When asked specifically whether they were leery of voting for the revenue measures, GOP leaders said only they need to review them more closely.
Cities and towns would take biggest hits
The governor showed top lawmakers Monday what would happen if he were forced to run the state for the next 12 months — absent a new budget — by executive order.
Senate President Pro Tem Martin M. Looney, D-New Haven, described the cuts as “draconian.”
Municipal aid would be the biggest casualty, and the governor estimates cities and towns would lose more than $500 million in education grants.
Most of that aid isn’t distributed until late September, and while Malloy said he hopes lawmakers still feel a sense of urgency, he reminded reporters that other local grants are distributed during July and August.
Connecticut provided $182 million this year to offset some of the revenue communities lose because they cannot tax property owned by the state, or by nonprofit colleges and hospitals.
Those grants would be cut entirely, as would the $58 million in casino revenues the state shares with cities and towns.
It also was unclear whether a sales-tax revenue-sharing program which gave communities close to $180 million would continue. But the governor’s budget director, Office of Policy and Management Secretary Ben Barnes said even if it were funded, communities would not receive close to that level in a year without an approved budget.
The governor said his proposed revenue enhancements would restore some of those lost grants, but major aid still would be lost. Full details on that component of his plan were not available Monday afternoon.
“The governor’s proposed plan will devastate property taxpayers and critical programs in Connecticut’s small towns,” said Betsy Gara, executive director of the Connecticut Council of Small Towns. “While we recognize that the state is facing unprecedented budget challenges, property taxpayers in our small towns should not have to shoulder the lion’s share of the burden in addressing those challenges. At this point, requiring towns to absorb cuts of this magnitude will overwhelm property taxpayers and wreak havoc in delivering critical services.”
Joe DeLong, executive director of the Connecticut Conference of Municipalities, said, “CCM will conduct a thorough review of the governor’s proposals so that we can properly inform our member towns and cities of their projected impacts. However, our continued focus will be on the adoption of a budget for the next biennium that protects property taxpayers and provides our communities with the tools and reforms needed to spur economic growth across all of Connecticut.”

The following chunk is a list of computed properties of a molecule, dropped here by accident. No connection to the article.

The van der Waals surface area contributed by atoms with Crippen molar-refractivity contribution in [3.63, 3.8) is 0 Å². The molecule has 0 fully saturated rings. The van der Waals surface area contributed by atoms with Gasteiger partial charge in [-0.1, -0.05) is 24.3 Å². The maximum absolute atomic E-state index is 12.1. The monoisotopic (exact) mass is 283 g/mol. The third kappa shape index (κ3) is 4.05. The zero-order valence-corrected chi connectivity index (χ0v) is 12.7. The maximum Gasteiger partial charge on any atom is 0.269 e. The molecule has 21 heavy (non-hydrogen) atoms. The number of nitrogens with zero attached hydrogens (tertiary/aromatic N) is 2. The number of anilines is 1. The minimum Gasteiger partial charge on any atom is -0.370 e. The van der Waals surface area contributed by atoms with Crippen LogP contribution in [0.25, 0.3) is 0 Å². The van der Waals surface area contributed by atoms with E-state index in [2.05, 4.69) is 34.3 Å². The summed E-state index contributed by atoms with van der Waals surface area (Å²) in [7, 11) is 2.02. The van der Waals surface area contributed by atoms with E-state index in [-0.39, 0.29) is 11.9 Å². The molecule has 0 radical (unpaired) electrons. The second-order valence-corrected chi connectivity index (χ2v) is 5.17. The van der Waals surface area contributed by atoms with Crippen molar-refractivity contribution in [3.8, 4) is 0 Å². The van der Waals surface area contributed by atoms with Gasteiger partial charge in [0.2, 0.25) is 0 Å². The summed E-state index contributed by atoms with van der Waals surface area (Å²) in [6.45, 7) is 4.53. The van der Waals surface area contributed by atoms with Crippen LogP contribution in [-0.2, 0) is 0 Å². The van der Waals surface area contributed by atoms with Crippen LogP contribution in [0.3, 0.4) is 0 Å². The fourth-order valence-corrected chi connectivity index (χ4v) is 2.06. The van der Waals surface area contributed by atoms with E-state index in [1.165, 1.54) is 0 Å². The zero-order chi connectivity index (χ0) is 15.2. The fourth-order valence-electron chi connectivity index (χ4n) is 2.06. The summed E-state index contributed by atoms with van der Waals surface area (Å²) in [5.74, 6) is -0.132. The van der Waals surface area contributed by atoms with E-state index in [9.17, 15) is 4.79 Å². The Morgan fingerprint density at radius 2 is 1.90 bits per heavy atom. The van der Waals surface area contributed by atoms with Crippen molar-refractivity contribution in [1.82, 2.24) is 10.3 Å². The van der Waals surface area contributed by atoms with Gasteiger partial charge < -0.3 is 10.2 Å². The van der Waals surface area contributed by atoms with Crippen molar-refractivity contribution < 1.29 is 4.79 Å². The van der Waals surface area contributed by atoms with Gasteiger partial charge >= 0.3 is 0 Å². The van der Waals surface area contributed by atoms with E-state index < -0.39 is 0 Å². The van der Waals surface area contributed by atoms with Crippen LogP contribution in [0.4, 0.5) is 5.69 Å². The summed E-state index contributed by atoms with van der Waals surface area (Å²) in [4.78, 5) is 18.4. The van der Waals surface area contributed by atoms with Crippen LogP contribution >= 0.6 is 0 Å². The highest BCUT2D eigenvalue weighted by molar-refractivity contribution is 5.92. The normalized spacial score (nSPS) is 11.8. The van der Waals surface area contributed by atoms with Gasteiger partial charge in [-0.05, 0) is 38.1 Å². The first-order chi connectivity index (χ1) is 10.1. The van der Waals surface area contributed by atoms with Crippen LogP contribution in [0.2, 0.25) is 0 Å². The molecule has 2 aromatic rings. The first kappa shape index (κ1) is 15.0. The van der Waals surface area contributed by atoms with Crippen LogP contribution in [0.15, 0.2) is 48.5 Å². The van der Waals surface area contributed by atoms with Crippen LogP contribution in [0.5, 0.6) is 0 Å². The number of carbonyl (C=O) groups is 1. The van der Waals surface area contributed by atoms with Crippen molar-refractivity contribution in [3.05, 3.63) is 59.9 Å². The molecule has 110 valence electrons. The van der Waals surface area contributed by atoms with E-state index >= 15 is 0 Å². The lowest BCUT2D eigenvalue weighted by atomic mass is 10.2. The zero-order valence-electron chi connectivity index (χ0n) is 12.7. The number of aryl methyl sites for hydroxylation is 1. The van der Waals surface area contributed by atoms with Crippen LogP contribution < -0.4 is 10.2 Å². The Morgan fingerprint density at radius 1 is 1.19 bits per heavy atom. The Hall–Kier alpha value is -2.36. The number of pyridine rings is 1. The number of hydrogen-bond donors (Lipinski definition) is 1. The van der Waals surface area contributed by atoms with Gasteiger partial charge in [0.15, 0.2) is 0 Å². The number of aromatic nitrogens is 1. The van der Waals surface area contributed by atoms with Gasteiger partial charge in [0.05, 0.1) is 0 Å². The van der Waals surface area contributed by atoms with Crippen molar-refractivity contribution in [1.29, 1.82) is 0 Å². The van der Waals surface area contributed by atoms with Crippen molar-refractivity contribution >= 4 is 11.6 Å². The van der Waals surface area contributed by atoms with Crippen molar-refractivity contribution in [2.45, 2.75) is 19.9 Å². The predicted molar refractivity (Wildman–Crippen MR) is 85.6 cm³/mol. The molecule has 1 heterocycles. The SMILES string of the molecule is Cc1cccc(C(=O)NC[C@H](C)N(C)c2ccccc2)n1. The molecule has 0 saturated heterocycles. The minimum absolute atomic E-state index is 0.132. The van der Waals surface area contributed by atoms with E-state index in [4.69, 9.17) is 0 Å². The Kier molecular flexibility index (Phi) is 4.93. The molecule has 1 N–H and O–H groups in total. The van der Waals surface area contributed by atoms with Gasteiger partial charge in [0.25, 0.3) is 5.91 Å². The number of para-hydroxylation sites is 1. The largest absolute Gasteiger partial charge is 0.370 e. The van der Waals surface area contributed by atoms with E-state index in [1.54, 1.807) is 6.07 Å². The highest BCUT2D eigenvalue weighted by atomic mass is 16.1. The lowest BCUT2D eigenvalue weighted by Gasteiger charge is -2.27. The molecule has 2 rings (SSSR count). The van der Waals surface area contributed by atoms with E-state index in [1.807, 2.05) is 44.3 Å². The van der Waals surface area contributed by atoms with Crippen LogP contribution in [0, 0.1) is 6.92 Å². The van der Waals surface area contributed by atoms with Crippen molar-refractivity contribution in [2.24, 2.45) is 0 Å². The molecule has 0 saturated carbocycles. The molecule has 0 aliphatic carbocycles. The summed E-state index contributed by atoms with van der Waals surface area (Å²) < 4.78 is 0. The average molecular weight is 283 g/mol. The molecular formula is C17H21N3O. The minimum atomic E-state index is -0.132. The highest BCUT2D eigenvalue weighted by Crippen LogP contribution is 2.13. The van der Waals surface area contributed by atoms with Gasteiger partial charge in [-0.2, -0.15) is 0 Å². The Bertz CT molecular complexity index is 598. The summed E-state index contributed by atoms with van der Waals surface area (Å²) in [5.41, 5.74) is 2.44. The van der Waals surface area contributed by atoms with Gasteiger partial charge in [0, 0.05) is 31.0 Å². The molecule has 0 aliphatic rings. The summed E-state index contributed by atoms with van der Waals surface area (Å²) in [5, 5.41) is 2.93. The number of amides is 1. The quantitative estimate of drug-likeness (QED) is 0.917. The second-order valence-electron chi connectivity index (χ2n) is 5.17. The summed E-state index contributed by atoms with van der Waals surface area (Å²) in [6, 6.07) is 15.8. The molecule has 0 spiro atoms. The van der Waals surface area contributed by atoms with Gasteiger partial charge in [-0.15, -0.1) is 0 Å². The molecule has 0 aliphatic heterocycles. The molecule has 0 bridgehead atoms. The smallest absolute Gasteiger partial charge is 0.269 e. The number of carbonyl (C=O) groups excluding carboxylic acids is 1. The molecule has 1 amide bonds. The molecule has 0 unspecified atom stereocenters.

Hospitals, social services, higher ed at risk
Another casualty without a state budget would be Connecticut’s hospitals.
The governor said $35.6 million in state tax reimbursement payments to these facilities, which in turn trigger $75.8 million in federal Medicaid funds for hospitals, would be lost. Malloy’s plan would restore all of these funds, though, if temporary revenue enhancements are approved.
More than $116 million would be cut from three of the state’s major human services agencies — Social Services, Developmental Services and Mental Health and Addiction Services.
And administration officials acknowledged private, nonprofit social service agencies, which provide many of the state-sponsored services, would be severely impacted.
The governor also would cut funding for public universities and colleges by $62.2 million, cuts in excess of 10 percent for the University of Connecticut, its Health Center, the Connecticut State Colleges and Universities.
These additional cuts rip at least a $20 million hole in UConn’s proposed budget that its governing board was set to pass on Wednesday.
The Board of Regents for Higher Education, which oversees the state university and community college systems, has decided to hold off on passing a budget until it is more clear the size of the cuts that the legislature or governor will implement.